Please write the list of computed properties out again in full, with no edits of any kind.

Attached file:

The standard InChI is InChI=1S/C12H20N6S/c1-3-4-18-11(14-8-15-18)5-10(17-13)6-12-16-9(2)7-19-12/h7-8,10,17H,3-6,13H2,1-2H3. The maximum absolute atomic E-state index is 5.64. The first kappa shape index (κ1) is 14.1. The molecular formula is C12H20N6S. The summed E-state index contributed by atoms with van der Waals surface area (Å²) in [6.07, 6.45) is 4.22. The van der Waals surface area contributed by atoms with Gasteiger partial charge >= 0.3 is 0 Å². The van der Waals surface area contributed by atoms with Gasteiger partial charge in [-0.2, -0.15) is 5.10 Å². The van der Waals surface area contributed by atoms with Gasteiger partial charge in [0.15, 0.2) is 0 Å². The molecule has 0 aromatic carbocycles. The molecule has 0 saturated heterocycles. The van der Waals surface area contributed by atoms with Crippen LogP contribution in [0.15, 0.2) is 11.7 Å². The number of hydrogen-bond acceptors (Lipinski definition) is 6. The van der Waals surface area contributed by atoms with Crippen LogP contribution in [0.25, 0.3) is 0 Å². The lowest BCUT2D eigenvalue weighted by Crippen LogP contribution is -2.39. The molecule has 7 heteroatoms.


The standard InChI is InChI=1S/C12H20N6S/c1-3-4-18-11(14-8-15-18)5-10(17-13)6-12-16-9(2)7-19-12/h7-8,10,17H,3-6,13H2,1-2H3. The maximum absolute atomic E-state index is 5.64. The first kappa shape index (κ1) is 14.1. The molecular formula is C12H20N6S. The summed E-state index contributed by atoms with van der Waals surface area (Å²) in [6.07, 6.45) is 4.22. The van der Waals surface area contributed by atoms with Gasteiger partial charge >= 0.3 is 0 Å². The van der Waals surface area contributed by atoms with Gasteiger partial charge in [-0.2, -0.15) is 5.10 Å². The van der Waals surface area contributed by atoms with Gasteiger partial charge in [0.15, 0.2) is 0 Å². The molecule has 0 aromatic carbocycles. The molecule has 0 saturated heterocycles. The van der Waals surface area contributed by atoms with Crippen LogP contribution in [0.15, 0.2) is 11.7 Å². The number of hydrogen-bond acceptors (Lipinski definition) is 6. The van der Waals surface area contributed by atoms with Crippen LogP contribution in [0.25, 0.3) is 0 Å². The lowest BCUT2D eigenvalue weighted by Crippen LogP contribution is -2.39. The molecule has 7 heteroatoms.